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BD, a New Jersey-based supplier of testing vials, has announced a nationwide recall of some test tubes commonly used for blood alcohol tests in DUI cases. Some of the test tubes were manufactured without a necessary chemical that prevents clotting of the blood sample. Without that anticoagulant, the blood becomes unstable after a couple of days and tests performed on it are unreliable.

This news comes to us primarily from the Houston Chronicle, which covered the effect of the nationwide recall in Harris County, Texas. The Houston Forensic Science Center, which distributes the test tubes in Houston and regionally, announced the recall.

There is little chance that the samples are being tested while they are still stable, according to the director of the Harris County District Attorney’s Office’s vehicular crimes division. In both Texas and Pennsylvania, DUI blood tests usually take longer than two days.

After a couple of days, blood that does not have the anticoagulant will produce blood alcohol test results that are either unduly high or unduly low. Either way, the evidence would be unreliable.

“Effectively, every test can’t be trusted,” the director explained. “We’re going to have to have manpower and eyes on every one of these vials.”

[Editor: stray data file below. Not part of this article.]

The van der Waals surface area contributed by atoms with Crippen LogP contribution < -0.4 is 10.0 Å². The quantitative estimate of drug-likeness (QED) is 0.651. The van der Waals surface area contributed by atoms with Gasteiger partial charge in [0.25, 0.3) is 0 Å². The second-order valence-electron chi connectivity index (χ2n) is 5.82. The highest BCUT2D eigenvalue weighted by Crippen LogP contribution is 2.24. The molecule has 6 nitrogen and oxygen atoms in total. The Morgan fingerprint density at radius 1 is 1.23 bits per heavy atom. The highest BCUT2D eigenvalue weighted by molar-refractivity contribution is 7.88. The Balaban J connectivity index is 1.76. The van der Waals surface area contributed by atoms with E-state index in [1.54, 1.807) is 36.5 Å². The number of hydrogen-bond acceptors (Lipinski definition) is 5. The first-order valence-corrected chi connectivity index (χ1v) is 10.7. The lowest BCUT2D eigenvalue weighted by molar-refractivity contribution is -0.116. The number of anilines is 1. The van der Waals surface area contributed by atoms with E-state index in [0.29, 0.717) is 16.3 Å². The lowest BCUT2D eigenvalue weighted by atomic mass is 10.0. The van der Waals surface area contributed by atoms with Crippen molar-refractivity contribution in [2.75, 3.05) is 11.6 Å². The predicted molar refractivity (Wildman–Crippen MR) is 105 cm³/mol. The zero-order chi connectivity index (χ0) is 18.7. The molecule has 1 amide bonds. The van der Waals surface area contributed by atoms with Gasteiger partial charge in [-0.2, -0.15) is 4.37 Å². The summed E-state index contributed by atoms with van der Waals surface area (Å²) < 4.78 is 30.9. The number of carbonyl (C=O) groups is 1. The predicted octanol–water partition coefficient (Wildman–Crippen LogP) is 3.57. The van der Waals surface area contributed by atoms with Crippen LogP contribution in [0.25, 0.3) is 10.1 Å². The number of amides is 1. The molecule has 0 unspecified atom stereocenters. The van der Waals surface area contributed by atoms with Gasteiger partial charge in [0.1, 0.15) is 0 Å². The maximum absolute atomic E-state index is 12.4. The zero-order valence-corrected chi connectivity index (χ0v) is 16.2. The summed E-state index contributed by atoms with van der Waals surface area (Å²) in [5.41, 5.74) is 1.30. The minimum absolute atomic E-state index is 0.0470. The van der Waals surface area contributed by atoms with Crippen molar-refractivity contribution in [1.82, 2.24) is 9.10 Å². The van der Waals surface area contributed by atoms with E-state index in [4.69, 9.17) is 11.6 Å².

If the faulty test tubes were used, the evidence is unreliable

Officials say they will manually check each vial for evidence of clotting. The manufacturer, BD, asserts that competent clinicians would have noticed the lack of anticoagulant, which is a powder at the bottom of the vial. And, competent clinicians should notice the clotting and reject the sample.

However, it wouldn’t be surprising if clotting or the lack of anticoagulant went unnoticed. And, if the blood clotted while testing, a new sample would have been obtained. It would be perfectly reasonable for people convicted of DUI who didn’t provide a second sample to ask for their cases to be reconsidered.

Indeed, the National Association of Criminal Defense Lawyers says that law enforcement agencies who used the faulty test tubes have a duty to notify defendants and their lawyers so that they can ask for reconsiderations.

“The harm is the risk of potentially false convictions, people being convicted on the basis of results that suggest they were above the limit when they were actually not above the limit,” one Houston DUI attorney commented to the Chronicle.

The test tubes that are being recalled are called BD Vacutainer Fluoride Tubes. In Houston, approximately 300 tubes out of a lot of 240,000 were faulty. BD recovered 199 of them, but it’s impossible to say where the other 201 ended up. It’s not yet clear how many recalled test tubes were used in Pennsylvania.

In the meantime, if you have been charged with DUI, discuss this issue with your criminal defense attorney, especially if you believe your blood alcohol test results were unduly high.